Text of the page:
Marx-Engels Correspondence 1864

Engels To Marx
In London

Source: MECW Volume 41, p. 539;
First published: abridged in Der Briefwechsel zwischen F. Engels und K. Marx, Stuttgart, 1913, and in full in MEGA, Berlin 1930.

Manchester, 9 June 1864

Dear Moor,

Your telegram received; the other halves of the five banknotes follow herewith. I have cleaned up the glass photogram a bit and now find that it’s very good. I shall show it to Gumpert and his wife this evening.

Clearly it’s of the utmost importance to us that Liebknecht should be in Berlin to spring surprises on Izzy and also, at an appropriate moment, quietly to enlighten the workers at large about our attitude towards him. At all events, we must keep him there and support him to some extent. If you send him some money now, it will encourage him a great deal and, if you think any more is needed, let me know and I'll send you a five pound note for him.

Apropos obituary for Lupus. We must do a kind of biography; I think we ought to have it printed in Germany as a pamphlet, with the whole of the parliamentary debate as an appendix. Let’s not allow the thing to slide.

What do Borkheim’s reports say about progress on the Suez Canal? Have matters actually got to a stage that point to its early completion?

I'm very anxious to see how things go in Virginia. The sides still seem to be almost evenly matched and mere chance, the opportunity of scoring an isolated victory over just one of Grant’s corps, might restore Lee’s superiority. The battle before Richmond may be fought under quite different circumstances, for Butler is certainly weaker than Beauregard, otherwise he wouldn’t have let himself be forced on to the defensive and, even if one were as strong as the other, Lee, if he linked up with Beaur. at Richmond, would certainly be stronger than Grant and Butler combined. For Lee can debouch with his entire force from his fortified camp on each side of the James River, whereas Grant must detach part of his troops (to the south side of the river). But I am hoping that Grant will, nevertheless, go through with the affair; at all events, there can be no doubt that, after the first battle in the Wilderness, Lee has shown little further inclination to engage in decisive encounters in the open field, on the contrary, he has always kept his main force in fortified positions and only committed himself to brief attacks. I also like the methodical pace of Grant’s operations. On such terrain and with such an opponent it’s the only correct method.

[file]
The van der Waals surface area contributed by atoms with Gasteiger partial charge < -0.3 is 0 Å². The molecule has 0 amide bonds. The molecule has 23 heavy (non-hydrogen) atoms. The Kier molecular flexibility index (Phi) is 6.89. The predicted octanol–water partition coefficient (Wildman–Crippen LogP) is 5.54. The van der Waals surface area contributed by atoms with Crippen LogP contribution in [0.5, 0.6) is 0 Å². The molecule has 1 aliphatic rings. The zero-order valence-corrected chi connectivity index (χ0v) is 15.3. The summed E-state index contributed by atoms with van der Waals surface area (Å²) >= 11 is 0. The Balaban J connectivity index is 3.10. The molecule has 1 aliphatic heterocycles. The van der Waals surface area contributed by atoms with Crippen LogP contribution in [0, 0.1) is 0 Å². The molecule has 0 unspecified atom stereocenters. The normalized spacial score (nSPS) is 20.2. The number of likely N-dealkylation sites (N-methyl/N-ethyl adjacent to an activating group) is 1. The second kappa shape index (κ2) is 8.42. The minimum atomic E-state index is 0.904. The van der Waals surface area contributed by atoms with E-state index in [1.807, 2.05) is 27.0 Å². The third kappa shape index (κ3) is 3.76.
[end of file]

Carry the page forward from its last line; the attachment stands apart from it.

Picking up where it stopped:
A collection for the Solingen chaps won’t produce anything up here; however, it goes without saying that I shall send you something for them. Let me know, when you've reached that stage, how much they have got for the journey and how much it will cost.

Three days ago our old Hill finally handed in his cash box, but is, understandably enough, still quite incapable of tearing himself away from the office. He still haunts it every day, just as he has always done. It was not until today that he stayed away, at least for the morning, but after his dinner couldn’t stand it any longer.

Many regards.

F. E.